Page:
Saturday, March 28, 2009

March 28, 2009

There is a real sort of lonely misery that gradually builds in the packed, smoky atmosphere of a frat house during an ear-ringing concert. The cops are outside and the marker scribble on my hand indicates that I am not an underage individual, though I am. Which is quite fine, as I will not be drinking anyway.

People I rarely ever speak to in my day-to-day movement across campus high-five me, shake my hand as they walk by. Some linger for a longer, slurry chat.

I don't know why I'm here.

Then the red light hanging from an extension cord above the makeshift stage brightens. The voice of the band's front man grows louder, climactic, as the drum-dominated beat of their current selection drives harder on. I stand in the corner and exchange a tense glance with a former friend, looking equally as rhythmless as myself, who stands at the opposite corner of the room near tone-distorting speakers. I am comforted by the fact that someone else in place is as disconnected as I am.

The dancing grows wilder. Burning cigarettes rake against flailing items of clothing. Three women from my English class grab annoyingly at my jacket, attempting to remove it, to bring me in to the gyrating ring of spaghetti-strap-top-wearers. A couple leaves no room for Jesus 20 feet away from me.

The girl in orange faux Ray Bans and pearls spills her Keystone on my shoes.

Sunday, March 22, 2009

March 23, 2009

Five beers and three hydros in:

I have no idea what time it is until I glance at the clock and realize that three hours have passed since last I wondered.

I have deduced, from what seems like hours of pondering, that all I ever want in life is one good, well-preserved photograph. One that depicts me as the absolute eptiome of contentment, of glorious youth, ample confidence, and ecstatic happiness. I want to manipulate the assumptions people are going to make about me and my life by presenting it to them with such an image. Hopefully they won't have read Susan Sontag.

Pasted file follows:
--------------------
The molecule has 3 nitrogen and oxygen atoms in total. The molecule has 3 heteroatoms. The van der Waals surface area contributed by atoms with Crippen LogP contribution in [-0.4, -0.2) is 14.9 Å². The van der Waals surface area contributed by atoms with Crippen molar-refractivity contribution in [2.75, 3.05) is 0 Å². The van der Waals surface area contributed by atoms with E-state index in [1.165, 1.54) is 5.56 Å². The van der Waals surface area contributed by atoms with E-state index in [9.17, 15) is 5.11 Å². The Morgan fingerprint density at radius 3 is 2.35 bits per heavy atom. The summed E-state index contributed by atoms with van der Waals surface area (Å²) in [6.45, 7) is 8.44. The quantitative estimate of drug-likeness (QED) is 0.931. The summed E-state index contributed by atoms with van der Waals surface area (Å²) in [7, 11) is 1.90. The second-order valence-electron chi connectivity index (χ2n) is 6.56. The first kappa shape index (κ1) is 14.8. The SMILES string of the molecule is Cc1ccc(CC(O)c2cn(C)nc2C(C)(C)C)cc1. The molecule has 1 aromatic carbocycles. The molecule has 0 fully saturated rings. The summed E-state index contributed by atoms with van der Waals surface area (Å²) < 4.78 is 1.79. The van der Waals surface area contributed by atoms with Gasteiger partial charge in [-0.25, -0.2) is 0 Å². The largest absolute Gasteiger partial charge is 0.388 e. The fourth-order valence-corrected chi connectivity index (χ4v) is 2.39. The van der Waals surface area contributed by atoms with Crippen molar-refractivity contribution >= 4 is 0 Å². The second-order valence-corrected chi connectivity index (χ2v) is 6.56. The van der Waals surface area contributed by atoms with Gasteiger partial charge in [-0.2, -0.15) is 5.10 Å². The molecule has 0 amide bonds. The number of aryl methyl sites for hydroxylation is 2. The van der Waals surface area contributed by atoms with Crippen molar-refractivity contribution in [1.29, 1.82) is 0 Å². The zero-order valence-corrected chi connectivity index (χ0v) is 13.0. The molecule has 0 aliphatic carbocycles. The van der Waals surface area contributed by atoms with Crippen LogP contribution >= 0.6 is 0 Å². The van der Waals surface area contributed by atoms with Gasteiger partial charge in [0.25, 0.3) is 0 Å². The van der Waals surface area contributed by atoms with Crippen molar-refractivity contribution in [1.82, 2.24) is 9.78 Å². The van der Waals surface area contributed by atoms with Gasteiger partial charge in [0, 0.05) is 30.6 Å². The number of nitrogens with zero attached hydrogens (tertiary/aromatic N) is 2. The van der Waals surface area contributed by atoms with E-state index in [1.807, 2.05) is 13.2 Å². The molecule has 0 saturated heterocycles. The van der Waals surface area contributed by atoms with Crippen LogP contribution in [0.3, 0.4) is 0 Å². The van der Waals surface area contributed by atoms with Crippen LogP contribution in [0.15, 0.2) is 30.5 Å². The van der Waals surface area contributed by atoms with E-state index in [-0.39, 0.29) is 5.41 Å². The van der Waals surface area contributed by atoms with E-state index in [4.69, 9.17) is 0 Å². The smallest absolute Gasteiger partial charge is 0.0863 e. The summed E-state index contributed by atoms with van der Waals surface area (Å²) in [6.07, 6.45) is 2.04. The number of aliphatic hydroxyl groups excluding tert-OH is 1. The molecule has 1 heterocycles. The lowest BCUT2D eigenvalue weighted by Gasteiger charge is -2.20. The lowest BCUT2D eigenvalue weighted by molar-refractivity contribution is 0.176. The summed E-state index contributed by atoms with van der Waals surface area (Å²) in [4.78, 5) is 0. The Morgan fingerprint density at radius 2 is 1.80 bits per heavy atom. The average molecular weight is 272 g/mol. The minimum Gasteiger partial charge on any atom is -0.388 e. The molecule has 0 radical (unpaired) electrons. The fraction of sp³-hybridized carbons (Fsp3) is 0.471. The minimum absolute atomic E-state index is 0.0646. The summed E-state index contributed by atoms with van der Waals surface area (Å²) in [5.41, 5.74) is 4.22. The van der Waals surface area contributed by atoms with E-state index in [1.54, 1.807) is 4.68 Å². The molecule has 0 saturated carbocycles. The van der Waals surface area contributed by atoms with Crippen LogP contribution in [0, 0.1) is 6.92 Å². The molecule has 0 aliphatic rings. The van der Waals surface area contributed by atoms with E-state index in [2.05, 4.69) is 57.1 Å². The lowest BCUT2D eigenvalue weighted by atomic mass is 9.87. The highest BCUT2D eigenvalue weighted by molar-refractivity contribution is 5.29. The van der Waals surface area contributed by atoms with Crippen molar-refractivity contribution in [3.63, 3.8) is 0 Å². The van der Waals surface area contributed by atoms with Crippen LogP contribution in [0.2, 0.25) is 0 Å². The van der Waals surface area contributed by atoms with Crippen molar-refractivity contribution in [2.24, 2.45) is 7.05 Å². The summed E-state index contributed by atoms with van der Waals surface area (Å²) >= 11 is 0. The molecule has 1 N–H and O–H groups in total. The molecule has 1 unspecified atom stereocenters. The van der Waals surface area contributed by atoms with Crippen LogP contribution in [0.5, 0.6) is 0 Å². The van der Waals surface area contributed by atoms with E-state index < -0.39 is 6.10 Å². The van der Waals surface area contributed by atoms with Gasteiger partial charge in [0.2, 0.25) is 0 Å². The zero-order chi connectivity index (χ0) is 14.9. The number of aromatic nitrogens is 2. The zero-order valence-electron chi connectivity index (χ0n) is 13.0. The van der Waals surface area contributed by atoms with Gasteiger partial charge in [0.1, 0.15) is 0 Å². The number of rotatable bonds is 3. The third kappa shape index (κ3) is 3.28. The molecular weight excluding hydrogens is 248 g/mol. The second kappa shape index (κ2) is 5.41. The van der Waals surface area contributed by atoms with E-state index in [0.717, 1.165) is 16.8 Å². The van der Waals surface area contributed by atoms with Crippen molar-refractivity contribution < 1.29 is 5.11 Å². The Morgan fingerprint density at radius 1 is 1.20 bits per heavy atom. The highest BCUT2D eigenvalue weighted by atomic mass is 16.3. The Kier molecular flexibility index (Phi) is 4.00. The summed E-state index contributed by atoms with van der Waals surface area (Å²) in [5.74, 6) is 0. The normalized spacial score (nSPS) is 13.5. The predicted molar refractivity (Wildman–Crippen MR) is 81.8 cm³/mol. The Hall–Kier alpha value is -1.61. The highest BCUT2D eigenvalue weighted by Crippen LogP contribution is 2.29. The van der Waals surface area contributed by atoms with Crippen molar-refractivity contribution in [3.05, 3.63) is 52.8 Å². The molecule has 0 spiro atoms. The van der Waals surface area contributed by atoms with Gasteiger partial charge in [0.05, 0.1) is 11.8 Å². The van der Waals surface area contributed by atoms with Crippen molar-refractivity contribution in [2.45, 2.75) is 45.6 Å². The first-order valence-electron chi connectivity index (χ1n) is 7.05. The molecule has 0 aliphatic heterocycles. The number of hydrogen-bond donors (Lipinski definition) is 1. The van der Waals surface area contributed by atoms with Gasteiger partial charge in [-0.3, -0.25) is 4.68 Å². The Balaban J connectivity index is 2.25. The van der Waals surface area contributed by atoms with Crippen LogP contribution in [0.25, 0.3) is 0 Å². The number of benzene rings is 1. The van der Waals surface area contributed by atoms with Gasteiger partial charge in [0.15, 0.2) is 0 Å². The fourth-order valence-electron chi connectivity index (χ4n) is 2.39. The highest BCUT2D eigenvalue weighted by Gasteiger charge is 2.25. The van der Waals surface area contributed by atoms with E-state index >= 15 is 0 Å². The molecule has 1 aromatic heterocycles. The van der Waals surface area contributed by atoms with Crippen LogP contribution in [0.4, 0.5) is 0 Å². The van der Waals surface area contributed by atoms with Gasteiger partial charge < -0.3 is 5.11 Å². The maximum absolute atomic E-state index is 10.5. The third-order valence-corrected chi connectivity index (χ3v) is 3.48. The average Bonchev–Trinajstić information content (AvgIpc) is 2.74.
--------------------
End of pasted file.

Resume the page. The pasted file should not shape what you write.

I have got to stop drinking alone.

March 22, 2009

I arrive back in Sewanee, 7:11 PM. An hour and a half-long car ride with friend and fellow Courts resident John has just been spent bitterly recounting individual incidents of other people having sex in the same room as us when we were just trying to sleep in.

It's nice. Sewanee. Breeze and friends with new haircuts.

Thursday, March 12, 2009

March 12, 2009

I have never been hit on by as many men in such a short time span. Then again, I had never been to Philadelphia before this week.

Philadelphia, PA - Day 1

1. SEPTA regional rail. College Station. The train is late. I make eye contact with a man who is reading a local newspaper, the only other person waiting for the train. At Sewanee, I make eye contact with people on a regular basis. A passing eye contact+head nod in lieu of The Passing Hello. Dude One asks me what I'm reading. I tell him: Salman Rushdie's Midnight's Children. Dude One then asks me for my number.

2. I buy coffee from a guy in the large market downtown. I tip him because the sign on the plastic tub says "Tipping Is Sexy" in purple marker on orange construction paper. I want to be sexy. And I have change. So why the hell not? "You're not from here, are you?" Dude Two, the barista (is the male form "baristi" or "baristo?"), asks. I shake my head. "Tennessee." I pour skim milk in my boiling brew. I have just read an article on the increase of esophageal cancer due to too-hasty too-hot liquid consumption. I am now taking precautions. "What are you doing tonight?" Dude Two asks.

3. In the Philadelphia Museum of Art, my eyes are glued to Bill Viola's video piece, "Silent Mountain." I tune out the parade of teenagers visiting from some out-of-town highschool. A trio of 16 year-old girls, heavy on the eyeliner, crowd my peripheral vision. They "ooh" and "aah," shifting their personally-altered Converse All Stars every few seconds, fully aware that I am standing there trying not to judge their statements about the legitimacy of this work or that "as art" versus this work or that "as bullshit." The girlies get bored and wander off elsewhere, making notes in their cell phones about artists to research upon return from Philly. A man in his 30s in too-tight jeans approaches from my left. We both watch in silence. He sighs. I can hear the changes in his exhale as he shakes his head slowly from side to side. That kind of god-I-can't-believe-work-this-good-exists-or-at-least-I-want-you-to-think-I-think-this-piece-is-super-impressive-and-understand-whatwhy-about-it-etc.-please-be-impressed-by-my-exaggerated-interest-in-visual-art sigh+head shake. "So striking," he says, like Ebert. Or Roper. "Just extremely compelling." Best movie of the year! Two thumbs up! I nod my head. "Can you believe that something so simply done can be this..." he says, abso-fucking-lutely overwhelmed. "Viola is genius," he says, pronouncing poor Bill's last name "vy-o-la," like the flower. And then-- I shit you not-- Dude Three says: "D'you come here often?"